Ultra-Microcruisers with an Attitude
First design for trans-oceanic smallness
design by Chris Ostlind
It must have been about a month ago when yet another round of size oriented boat talk came whistling through one of the Yahoo Groups. Only this time it wasn’t the typical penchant that boaters have for “Gotta Get Me a Bigger Boat” cause a bigger boat sends a real message to the other guys out there when they see me tied-up to the dock.
Nope, this time it was all about how small can you get it and still cross an ocean. Personally, I find this process to be right out of the tales of Marquis deSade, as only a true masochist would fold himself into one of these ridiculous compartments and call it comfortable for anything more than a Photo Op.
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Nevertheless, there it was, the announcement that someone was going to not only build one of these claustrophobia generators, but they were also going to do a booklet on the construction of same… and have the audacity to charge for said, copyrighted booklet.
Dr. Phil couldn’t have suited-up a better guest for his show than this.
So there I sat in my studio, wondering just what went into the decision making process that would lure an apparently sane person into the interior of what amounts to a floating sleeping bag for a trans-oceanic thrash into some level of personal stardom.
Hmmmmm, the mind can truly do some weird things when it gets onto a roll of such obscure strategies.
OK, I’ll just admit it up front. The weirdness of it all had me hooked and so I set off to design a pair of really small boats for tooling off into the sunrise after leaving the safety of Newfoundland. Great Britain, here I come, though not without my own philosophical baggage along with a whole host of ethical questions regarding ocean crossing behaviors. This is the first of the two designs.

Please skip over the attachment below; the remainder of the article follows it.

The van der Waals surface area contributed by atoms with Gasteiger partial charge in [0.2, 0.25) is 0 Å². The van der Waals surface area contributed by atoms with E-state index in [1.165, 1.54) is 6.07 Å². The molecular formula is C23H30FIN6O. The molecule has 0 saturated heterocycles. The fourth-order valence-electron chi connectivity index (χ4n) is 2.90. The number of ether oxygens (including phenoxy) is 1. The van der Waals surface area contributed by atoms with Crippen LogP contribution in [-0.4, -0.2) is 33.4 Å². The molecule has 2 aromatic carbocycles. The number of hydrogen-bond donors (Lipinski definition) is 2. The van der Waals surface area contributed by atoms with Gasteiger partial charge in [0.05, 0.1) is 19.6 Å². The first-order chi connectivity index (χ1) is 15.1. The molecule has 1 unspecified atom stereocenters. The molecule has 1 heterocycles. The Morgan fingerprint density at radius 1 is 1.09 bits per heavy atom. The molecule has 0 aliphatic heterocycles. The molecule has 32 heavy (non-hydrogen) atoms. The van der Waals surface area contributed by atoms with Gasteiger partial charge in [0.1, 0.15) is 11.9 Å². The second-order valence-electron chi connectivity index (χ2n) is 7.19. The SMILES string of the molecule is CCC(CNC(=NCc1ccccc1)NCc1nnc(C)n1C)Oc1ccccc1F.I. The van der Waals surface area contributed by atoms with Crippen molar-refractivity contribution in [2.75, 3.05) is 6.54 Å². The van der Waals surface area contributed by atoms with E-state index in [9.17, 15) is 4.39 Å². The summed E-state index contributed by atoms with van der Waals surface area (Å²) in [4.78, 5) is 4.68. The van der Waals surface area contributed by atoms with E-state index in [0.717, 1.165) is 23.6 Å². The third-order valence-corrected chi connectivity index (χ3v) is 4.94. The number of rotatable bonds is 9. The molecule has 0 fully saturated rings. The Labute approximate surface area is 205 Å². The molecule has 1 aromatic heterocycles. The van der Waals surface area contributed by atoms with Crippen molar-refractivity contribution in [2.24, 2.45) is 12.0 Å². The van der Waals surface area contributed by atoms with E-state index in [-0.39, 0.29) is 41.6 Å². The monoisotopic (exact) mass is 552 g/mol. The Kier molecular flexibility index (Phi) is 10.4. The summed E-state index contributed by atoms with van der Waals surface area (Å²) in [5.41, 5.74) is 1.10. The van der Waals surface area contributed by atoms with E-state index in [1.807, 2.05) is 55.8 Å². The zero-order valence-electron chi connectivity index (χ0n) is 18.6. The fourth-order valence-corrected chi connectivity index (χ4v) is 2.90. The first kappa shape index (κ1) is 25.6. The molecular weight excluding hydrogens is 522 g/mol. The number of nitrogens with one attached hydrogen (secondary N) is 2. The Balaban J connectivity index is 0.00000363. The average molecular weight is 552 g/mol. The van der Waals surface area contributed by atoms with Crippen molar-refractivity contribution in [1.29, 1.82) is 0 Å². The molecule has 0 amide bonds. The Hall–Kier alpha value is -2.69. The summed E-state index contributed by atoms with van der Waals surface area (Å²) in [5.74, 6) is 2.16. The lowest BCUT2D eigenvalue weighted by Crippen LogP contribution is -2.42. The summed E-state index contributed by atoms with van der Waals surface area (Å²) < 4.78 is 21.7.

While the current record for the smallest boat to sail across an ocean is held by the 5’4” Father’s Day sailed by Hugo Vihlen, I wasn’t really going for the record with my first design. Instead, I wanted scientific novelty and the undying adoration of the pharmaceutical and medical community. I also wanted to take the tiny boat community and functionally poke it in the eye…. repeatedly.
I believe that my design for the boat I call Stasis7 does that and more.
The big issues aboard such a small boat are, naturally where to store the necessary food and water as well as how to keep the crew safe in nasty conditions. Stasis7 addresses those concerns with a novel set of solutions that virtually guarantee a healthy and rested crew upon arrival in Great Britain.
The boat is a mere 7’ in length overall with a beam of just 32”. Stasis sports a sail of just under 30 sq. ft. The sail mounts to an aft pivoting step right at the stem with a small bowsprit projecting forward from nearly the same position. The sail is fixed to the mast and the mast rotates to reef the sail. In a big blow the mast not only rotates to stow the sail but it lays flat on the deck.